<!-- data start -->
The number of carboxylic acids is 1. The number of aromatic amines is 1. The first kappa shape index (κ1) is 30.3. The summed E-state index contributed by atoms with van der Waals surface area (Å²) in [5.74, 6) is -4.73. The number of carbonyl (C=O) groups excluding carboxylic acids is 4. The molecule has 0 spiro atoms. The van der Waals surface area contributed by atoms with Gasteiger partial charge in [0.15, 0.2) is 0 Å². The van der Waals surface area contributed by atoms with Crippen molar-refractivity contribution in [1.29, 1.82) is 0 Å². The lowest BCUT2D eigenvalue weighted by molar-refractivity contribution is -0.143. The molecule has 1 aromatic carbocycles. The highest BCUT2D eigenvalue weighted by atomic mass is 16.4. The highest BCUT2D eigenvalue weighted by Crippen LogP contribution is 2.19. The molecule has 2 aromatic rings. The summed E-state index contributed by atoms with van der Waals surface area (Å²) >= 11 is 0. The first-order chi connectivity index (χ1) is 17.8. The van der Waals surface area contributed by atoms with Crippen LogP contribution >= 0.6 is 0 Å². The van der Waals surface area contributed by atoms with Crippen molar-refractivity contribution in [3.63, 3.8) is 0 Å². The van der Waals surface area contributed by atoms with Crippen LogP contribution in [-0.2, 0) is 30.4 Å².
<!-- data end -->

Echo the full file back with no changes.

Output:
The number of carboxylic acids is 1. The number of aromatic amines is 1. The first kappa shape index (κ1) is 30.3. The summed E-state index contributed by atoms with van der Waals surface area (Å²) in [5.74, 6) is -4.73. The number of carbonyl (C=O) groups excluding carboxylic acids is 4. The molecule has 0 spiro atoms. The van der Waals surface area contributed by atoms with Gasteiger partial charge in [0.15, 0.2) is 0 Å². The van der Waals surface area contributed by atoms with Crippen molar-refractivity contribution in [1.29, 1.82) is 0 Å². The lowest BCUT2D eigenvalue weighted by molar-refractivity contribution is -0.143. The molecule has 1 aromatic carbocycles. The highest BCUT2D eigenvalue weighted by atomic mass is 16.4. The highest BCUT2D eigenvalue weighted by Crippen LogP contribution is 2.19. The molecule has 2 aromatic rings. The summed E-state index contributed by atoms with van der Waals surface area (Å²) >= 11 is 0. The first-order chi connectivity index (χ1) is 17.8. The van der Waals surface area contributed by atoms with Crippen LogP contribution >= 0.6 is 0 Å². The van der Waals surface area contributed by atoms with Crippen molar-refractivity contribution in [3.63, 3.8) is 0 Å². The van der Waals surface area contributed by atoms with Crippen LogP contribution in [-0.2, 0) is 30.4 Å².